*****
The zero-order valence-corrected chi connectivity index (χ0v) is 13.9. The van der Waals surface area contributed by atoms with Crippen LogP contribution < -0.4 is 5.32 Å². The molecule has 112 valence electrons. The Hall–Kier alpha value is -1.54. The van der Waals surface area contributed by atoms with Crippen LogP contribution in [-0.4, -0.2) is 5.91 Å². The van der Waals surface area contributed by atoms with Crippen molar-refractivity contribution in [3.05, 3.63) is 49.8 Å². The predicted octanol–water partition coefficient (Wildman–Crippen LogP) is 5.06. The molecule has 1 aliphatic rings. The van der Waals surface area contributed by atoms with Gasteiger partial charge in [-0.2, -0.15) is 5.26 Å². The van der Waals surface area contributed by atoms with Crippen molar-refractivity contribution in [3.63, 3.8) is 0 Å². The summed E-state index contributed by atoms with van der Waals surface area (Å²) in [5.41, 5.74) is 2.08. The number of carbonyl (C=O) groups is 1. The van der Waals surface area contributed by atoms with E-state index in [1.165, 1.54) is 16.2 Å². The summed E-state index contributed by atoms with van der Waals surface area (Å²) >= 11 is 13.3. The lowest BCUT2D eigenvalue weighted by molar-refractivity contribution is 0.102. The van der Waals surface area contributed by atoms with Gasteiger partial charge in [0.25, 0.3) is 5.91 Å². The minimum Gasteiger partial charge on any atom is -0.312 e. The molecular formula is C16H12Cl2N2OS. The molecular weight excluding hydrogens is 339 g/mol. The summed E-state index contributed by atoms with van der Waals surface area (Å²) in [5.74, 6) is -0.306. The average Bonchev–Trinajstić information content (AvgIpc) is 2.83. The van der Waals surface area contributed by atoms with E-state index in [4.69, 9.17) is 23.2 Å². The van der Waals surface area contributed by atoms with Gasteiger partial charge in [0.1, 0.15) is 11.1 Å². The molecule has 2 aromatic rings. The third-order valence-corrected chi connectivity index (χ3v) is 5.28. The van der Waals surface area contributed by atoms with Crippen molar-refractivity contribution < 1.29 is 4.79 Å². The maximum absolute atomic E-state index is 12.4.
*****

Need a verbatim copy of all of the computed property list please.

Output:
The zero-order valence-corrected chi connectivity index (χ0v) is 13.9. The van der Waals surface area contributed by atoms with Crippen LogP contribution < -0.4 is 5.32 Å². The molecule has 112 valence electrons. The Hall–Kier alpha value is -1.54. The van der Waals surface area contributed by atoms with Crippen LogP contribution in [-0.4, -0.2) is 5.91 Å². The van der Waals surface area contributed by atoms with Crippen molar-refractivity contribution in [3.05, 3.63) is 49.8 Å². The predicted octanol–water partition coefficient (Wildman–Crippen LogP) is 5.06. The molecule has 1 aliphatic rings. The van der Waals surface area contributed by atoms with Gasteiger partial charge in [-0.2, -0.15) is 5.26 Å². The van der Waals surface area contributed by atoms with Crippen molar-refractivity contribution in [3.63, 3.8) is 0 Å². The summed E-state index contributed by atoms with van der Waals surface area (Å²) in [5.41, 5.74) is 2.08. The number of carbonyl (C=O) groups is 1. The van der Waals surface area contributed by atoms with E-state index in [1.165, 1.54) is 16.2 Å². The summed E-state index contributed by atoms with van der Waals surface area (Å²) >= 11 is 13.3. The lowest BCUT2D eigenvalue weighted by molar-refractivity contribution is 0.102. The van der Waals surface area contributed by atoms with Gasteiger partial charge in [0.25, 0.3) is 5.91 Å². The minimum Gasteiger partial charge on any atom is -0.312 e. The molecular formula is C16H12Cl2N2OS. The molecular weight excluding hydrogens is 339 g/mol. The summed E-state index contributed by atoms with van der Waals surface area (Å²) in [5.74, 6) is -0.306. The average Bonchev–Trinajstić information content (AvgIpc) is 2.83. The van der Waals surface area contributed by atoms with E-state index in [4.69, 9.17) is 23.2 Å². The van der Waals surface area contributed by atoms with Gasteiger partial charge in [0.1, 0.15) is 11.1 Å². The molecule has 2 aromatic rings. The third-order valence-corrected chi connectivity index (χ3v) is 5.28. The van der Waals surface area contributed by atoms with Crippen molar-refractivity contribution < 1.29 is 4.79 Å². The maximum absolute atomic E-state index is 12.4.